I can really relate to a couple of statements the Apostle Paul made to Timothy and to Titus.  In his first letter to Timothy, Paul says, “To Timothy, my true child in the faith” (I Timothy 1:2, NASB).  In his letter to Titus, Paul writes, “To Titus, my true child in a common faith” (Titus 1:4, NASB).  Paul enjoyed a special relationship with each of these two young men.  Yes, they both were brothers in Christ but, to Paul, they were more than brothers.  Yes, they were both his protégés but, to Paul, they were each more than a mere protégé.  Paul saw them as his own children.  To him, they were his sons.  And, in his eyes, Paul saw himself as much more than a mere “mentor” to them, he was more like a father.

Now, of course, to clear things up for the legalists among us [why do I always feel compelled to do that], Jesus did say, “But do not be called Rabbi; for One is your Teacher, and you are all brothers.  Do not call anyone on earth your father; for One is your Father, He who is in heaven.  Do not be called leaders; for One is your Leader, that is, Christ” (Matthew 23:8-10, NASB).  But, of course, because of the way these words—“teacher,” “father,” “leader”—are used in other passages of scripture, we know that Jesus is talking here about the taking of official titles; and those who use those titles to exalt themselves to positions of power and authority over others.  He is not talking about individual, personal relationships or the generic way in which we might choose to use these words.  Still, we must be careful with the concepts.  While it may be okay to call people “teachers,” because that is the role they fill, we must never saddle any one individual as our “Teacher” and ascribe to him or her the authority to dictate the will of God for us.  While it may be okay to refer to people as “leaders,” again, because of the roles they fill and the service they render, we must never concede to any man, or group of men, the authority, the power, or the jurisdiction of “Leader” and allow him, or them, to take us in their own self-willed direction.  And while it may be okay to call someone “father” in a relational manner because that is a role they occupy in our lives, we must never look to any particular man on this earth as our “Father,” wherein we place ourselves in submission to his particular want or will for our lives.

I am particularly blessed to enjoy a number of intimate spiritual relationships in this world that go way beyond anything mere flesh and blood kinship could ever provide.  While I rejoice in the two biological children with whom God has graced my life, I also rejoice in a number of “hanai” children and grandchildren (some with formal, legally binding paperwork, and some without); each of whom I couldn’t love any more even if they were my biologicals.  Some of these people are closer to me in time and space than are others.  Some of these people are more intricately connected to my heart than are others.  Some seem to share my personality profile, think the way I think, and exhibit any number of characteristics that are incredibly similar to my own; others, ummmmm… not so much, perhaps.  I have one recently acquired “hanai” daughter who is so much like me in her thinking that it’s almost scary—no, it “is” scary!  But regardless of how similar, or dissimilar, we may be, God has used our circumstances and experiences in life to bind our hearts together one to another.  And, believe me when I tell you, it’s some kind of wonderful!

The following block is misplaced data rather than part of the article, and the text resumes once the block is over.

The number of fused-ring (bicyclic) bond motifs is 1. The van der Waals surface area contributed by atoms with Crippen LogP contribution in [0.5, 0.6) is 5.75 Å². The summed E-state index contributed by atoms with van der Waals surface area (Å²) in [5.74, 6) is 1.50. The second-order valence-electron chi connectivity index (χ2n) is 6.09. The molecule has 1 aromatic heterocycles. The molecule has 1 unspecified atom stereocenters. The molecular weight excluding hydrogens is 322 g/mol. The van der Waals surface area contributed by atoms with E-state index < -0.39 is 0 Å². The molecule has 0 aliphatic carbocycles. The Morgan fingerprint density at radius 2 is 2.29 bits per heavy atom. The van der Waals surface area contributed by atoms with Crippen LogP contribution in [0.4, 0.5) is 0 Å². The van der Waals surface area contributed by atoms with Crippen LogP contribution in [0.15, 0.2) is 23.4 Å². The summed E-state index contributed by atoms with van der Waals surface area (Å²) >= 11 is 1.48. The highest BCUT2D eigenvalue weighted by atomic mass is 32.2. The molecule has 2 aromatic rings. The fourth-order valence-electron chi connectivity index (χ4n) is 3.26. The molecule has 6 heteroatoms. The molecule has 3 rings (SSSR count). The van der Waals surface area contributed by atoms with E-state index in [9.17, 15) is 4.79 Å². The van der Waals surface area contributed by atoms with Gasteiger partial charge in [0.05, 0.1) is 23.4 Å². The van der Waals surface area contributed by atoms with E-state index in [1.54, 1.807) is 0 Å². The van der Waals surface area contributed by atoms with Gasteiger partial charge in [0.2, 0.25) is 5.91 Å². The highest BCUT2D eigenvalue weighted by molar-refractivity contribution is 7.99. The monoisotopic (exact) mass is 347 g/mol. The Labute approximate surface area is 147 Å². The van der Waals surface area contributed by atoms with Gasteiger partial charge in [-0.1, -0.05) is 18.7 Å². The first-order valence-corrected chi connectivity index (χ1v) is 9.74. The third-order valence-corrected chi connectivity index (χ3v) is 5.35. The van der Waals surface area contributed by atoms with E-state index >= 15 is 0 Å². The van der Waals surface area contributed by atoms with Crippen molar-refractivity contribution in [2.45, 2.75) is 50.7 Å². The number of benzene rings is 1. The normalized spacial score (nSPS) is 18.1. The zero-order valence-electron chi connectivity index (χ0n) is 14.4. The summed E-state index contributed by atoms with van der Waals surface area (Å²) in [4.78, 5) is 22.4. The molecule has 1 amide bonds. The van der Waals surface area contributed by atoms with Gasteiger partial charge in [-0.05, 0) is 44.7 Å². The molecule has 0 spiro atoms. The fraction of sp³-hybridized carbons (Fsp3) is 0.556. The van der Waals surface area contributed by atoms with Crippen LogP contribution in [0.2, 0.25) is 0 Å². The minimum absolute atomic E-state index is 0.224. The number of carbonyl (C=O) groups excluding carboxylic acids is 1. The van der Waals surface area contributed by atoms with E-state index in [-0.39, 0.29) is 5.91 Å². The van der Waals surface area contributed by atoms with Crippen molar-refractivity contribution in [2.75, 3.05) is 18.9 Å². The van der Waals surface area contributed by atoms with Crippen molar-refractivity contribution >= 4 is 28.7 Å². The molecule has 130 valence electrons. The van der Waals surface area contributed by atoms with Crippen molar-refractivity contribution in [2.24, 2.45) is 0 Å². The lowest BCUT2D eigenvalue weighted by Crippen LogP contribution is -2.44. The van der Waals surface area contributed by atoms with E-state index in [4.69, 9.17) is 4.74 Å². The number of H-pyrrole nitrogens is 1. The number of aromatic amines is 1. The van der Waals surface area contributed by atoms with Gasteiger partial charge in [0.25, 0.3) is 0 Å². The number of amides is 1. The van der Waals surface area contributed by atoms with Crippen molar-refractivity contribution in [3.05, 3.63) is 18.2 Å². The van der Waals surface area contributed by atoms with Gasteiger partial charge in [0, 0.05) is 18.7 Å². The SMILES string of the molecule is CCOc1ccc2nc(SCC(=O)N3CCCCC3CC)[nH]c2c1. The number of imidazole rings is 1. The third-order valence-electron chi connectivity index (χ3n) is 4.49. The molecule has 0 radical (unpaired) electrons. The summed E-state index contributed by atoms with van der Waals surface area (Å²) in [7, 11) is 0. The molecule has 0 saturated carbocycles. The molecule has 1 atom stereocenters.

I wish more people in this world could understand what I’m talking about so that they might want to be a part of, and enjoy, these kinds of spiritual relationships.  I wish they could comprehend the intimate ties that bind authentic disciples of Christ together in holy love.  I think it might make evangelism a little easier because more people would want what we’ve got and come looking for it.  But, alas, God, in His divine wisdom, has deemed that that kind of love is unknowable until we have the Holy Spirit of God dwelling in us and working in us.  The Apostle said:

For this reason I bow my knees before the Father, from whom every family in heaven and on earth derives its name, that He would grant you, according to the riches of His glory, to be strengthened with power through His Spirit in the inner man, so that Christ may dwell in your hearts through faith; and that you, being rooted and grounded in love, may be able to comprehend with all the saints what is the breadth and length and height and depth, and to know the love of Christ which surpasses knowledge, that you may be filled up to all the fullness of God. (Ephesians 3:14-19, NASB)

Experiencing that kind of love begins with acknowledging the love that God has for us, and reciprocating that love in surrender to His will.  Until we’ve given our hearts to God, we cannot know what it’s like to give our hearts to one another in sincere Christian love.  It all begins with Him.  As the Apostle John says,  “Beloved, let us love one another, for love is from God; and everyone who loves is born of God and knows God” and “this commandment we have from Him, that the one who loves God should love his brother also (I John 4:7 & 21, NASB).

Finally, I want to say that nothing this side of heaven’s eternal glory touches my heart and fills me with wonder and joy like watching God at work in the hearts and lives of my spiritual “hanai” and seeing the wonderful things He is doing with them, in them, and through them.  It breaks my heart when one of them stumbles along the way; but rejuvenates my soul as I watch them allow God to pick them up again, put the pieces of their broken hearts back together,  and then dust em off and set them back on the paths of righteousness.  As the Apostle John expressed, “I have no greater joy than this, to hear of my children walking in the truth” (3 John 1:4, NASB).

I love you, my children by covenant, beyond words,

~ Philip ~

Luke 17:10

PS: the thought occurs to me that, in a sense, we are not only bound to one another by the terms of our covenant relationship with God, but that, at the very heart of that covenant relationship is blood — the blood of Christ, of which all God’s covenant children have become partakers through faith.  And so, I guess that, in reality, we are family both by love and by blood — His blood!


Hanai. (2014). In Urban dictionary. Retrieved from

Scripture taken from the NEW AMERICAN STANDARD BIBLE®, Copyright © 1960, 1962, 1963, 1968, 1971, 1972, 1973, 1975, 1977, 1995 by The Lockman Foundation. Used by permission.”